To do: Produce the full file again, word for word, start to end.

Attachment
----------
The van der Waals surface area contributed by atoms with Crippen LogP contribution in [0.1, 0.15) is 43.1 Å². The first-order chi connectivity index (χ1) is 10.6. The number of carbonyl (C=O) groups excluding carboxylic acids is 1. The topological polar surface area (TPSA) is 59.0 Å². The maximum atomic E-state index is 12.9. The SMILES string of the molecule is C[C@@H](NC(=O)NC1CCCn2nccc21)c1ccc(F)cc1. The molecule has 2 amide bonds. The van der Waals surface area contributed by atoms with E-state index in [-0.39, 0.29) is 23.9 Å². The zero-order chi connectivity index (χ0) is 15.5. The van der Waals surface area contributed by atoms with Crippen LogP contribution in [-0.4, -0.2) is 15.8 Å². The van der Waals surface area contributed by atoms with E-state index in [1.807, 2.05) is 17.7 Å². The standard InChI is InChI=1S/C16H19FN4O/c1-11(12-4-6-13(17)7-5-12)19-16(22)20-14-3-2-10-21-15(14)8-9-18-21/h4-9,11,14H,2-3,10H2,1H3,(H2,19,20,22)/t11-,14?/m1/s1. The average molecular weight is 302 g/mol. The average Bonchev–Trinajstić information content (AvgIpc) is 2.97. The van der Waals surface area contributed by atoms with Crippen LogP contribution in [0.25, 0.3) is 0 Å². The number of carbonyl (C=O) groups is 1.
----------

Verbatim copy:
The van der Waals surface area contributed by atoms with Crippen LogP contribution in [0.1, 0.15) is 43.1 Å². The first-order chi connectivity index (χ1) is 10.6. The number of carbonyl (C=O) groups excluding carboxylic acids is 1. The topological polar surface area (TPSA) is 59.0 Å². The maximum atomic E-state index is 12.9. The SMILES string of the molecule is C[C@@H](NC(=O)NC1CCCn2nccc21)c1ccc(F)cc1. The molecule has 2 amide bonds. The van der Waals surface area contributed by atoms with E-state index in [-0.39, 0.29) is 23.9 Å². The zero-order chi connectivity index (χ0) is 15.5. The van der Waals surface area contributed by atoms with Crippen LogP contribution in [-0.4, -0.2) is 15.8 Å². The van der Waals surface area contributed by atoms with E-state index in [1.807, 2.05) is 17.7 Å². The standard InChI is InChI=1S/C16H19FN4O/c1-11(12-4-6-13(17)7-5-12)19-16(22)20-14-3-2-10-21-15(14)8-9-18-21/h4-9,11,14H,2-3,10H2,1H3,(H2,19,20,22)/t11-,14?/m1/s1. The average molecular weight is 302 g/mol. The average Bonchev–Trinajstić information content (AvgIpc) is 2.97. The van der Waals surface area contributed by atoms with Crippen LogP contribution in [0.25, 0.3) is 0 Å². The number of carbonyl (C=O) groups is 1.